Behind the Scenes at Brandeis’ First Diversity Conference

A group of undergrads conceived and organized a daylong conference on diversity

Photo/Mike Lovett

From left: Eric Lin '16, Coco Tirambulo '16, Emily Wu '18, Calvin Wang '16, Stephanie Anciro '16 and Nyah Macklin '16.

Brandeis University's inaugural conference on diversity started from humble beginnings — a Google document shared by three undergraduates.

The conference, "America from Within," was conceived and coordinated entirely by a group of students dedicated to facilitating meaningful conversations on issues underrepresented minorities face on campus.

The idea behind the Brandeis event began last February, when Stephanie Anciro '16, Eric Lin '16 and Coco Tirambulo '16, were discussing the cultural, racial and gender issues they experienced during their time at Brandeis. Realizing they had no platform to connect different voices and perspectives, the students created a shared Google doc, and began fleshing it with ideas for a conference of their own.

"Our ideas kept flooding onto the page," Anciro said. "We were all in our rooms and we all just kept adding to it, and then we said, 'This is something doable, let's see what we can do with this.'"

Turning their ideas into a real conference required the organizers to draw on their years of experience as undergrads. First they went to Dean of Students Jamele Adams to share their concept, then they began to reach out to fellow students, clubs, organizations and departments for input.

“Stephanie, Eric, Coco and the conference team achieved what they set out to do and did it with devotion and commitment to our university family” Adams said. “They recognized the current state of affairs in the world, appreciated a direct bridge to the movements on campus and continued to urge sustained dialogue on diversity within our human community.”

The organizers were committed to making the conference inclusive to all students, faculty and staff.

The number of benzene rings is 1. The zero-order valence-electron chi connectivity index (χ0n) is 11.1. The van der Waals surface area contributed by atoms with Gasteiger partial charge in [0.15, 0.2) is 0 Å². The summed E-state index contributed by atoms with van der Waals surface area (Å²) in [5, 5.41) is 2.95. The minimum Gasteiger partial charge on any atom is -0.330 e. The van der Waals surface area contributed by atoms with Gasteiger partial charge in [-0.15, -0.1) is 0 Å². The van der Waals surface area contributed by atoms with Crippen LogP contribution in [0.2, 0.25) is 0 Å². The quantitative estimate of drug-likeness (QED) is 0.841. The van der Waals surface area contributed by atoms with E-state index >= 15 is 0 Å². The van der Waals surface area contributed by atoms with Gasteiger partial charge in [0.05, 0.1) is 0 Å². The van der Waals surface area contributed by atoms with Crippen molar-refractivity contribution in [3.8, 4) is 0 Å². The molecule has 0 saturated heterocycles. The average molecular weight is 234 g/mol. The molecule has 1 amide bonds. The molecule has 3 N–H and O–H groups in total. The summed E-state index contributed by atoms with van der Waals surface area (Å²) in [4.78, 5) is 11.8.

"We didn’t want this to be about just a single issue or field," Lin said. "We wanted students to connect and find support and empowerment through the different places they are coming from. We asked ourselves, ‘How can we learn from each other?’"

The circle of leadership for the conference eventually grew into a nine-member team, including seniors Calvin Wang, Bethlehem Seifu, Liset Hernandez, Student Union president Nyah Macklin, and sophomores Emily Wu and Sharon Cai.

"We didn't want a conference that just touched the surface of topics; we wanted it to be different, to dive into the real, controversial issues that we as students are dealing with on campuses across the nation," Macklin said. "We wanted to facilitate those conversations and create a safe space where those conversations can happen."

The thoughtful planning paid off. The conference featured workshops led by Brandeis faculty, staff and students on subjects like "Social Exclusion and Diversity," "Breaking Down Walls: Stereotypes and Housing Insecurity," and "Self Defense and Empowerment in an Insecure World." There were also performances and talks by Brandeis students. Justin Kang '09, executive director of City Awake, a nonprofit focused on building civic engagement and social innovation in greater Boston, returned to campus to deliver the keynote.

“It was an honor to participate and share my story of the internal conflict of being an Asian American and a leader. Ultimately though, I came away even more inspired by the organizers and their passion to pull this off,” Kang said. “I have admired the current generation of Brandeis students for fighting for what is right and for creating safe spaces to discuss such complex issues.”

Though they are graduating in May, the conference co-directors hope this year’s event is the first of many devoted to discussing diversity and inclusion.

“At first, we didn't know what we were signing up for, but we knew that this space was something necessary and important to create,” Anciro said. “It doesn't matter where in life we're coming from — it's the fact that we're coming together to talk about issues affecting us, to provide support for one another, and to truly be better leaders in our community. That is the heart of this conference and we hope it continues to move forward.”

Categories: Alumni, Humanities and Social Sciences, Student Life

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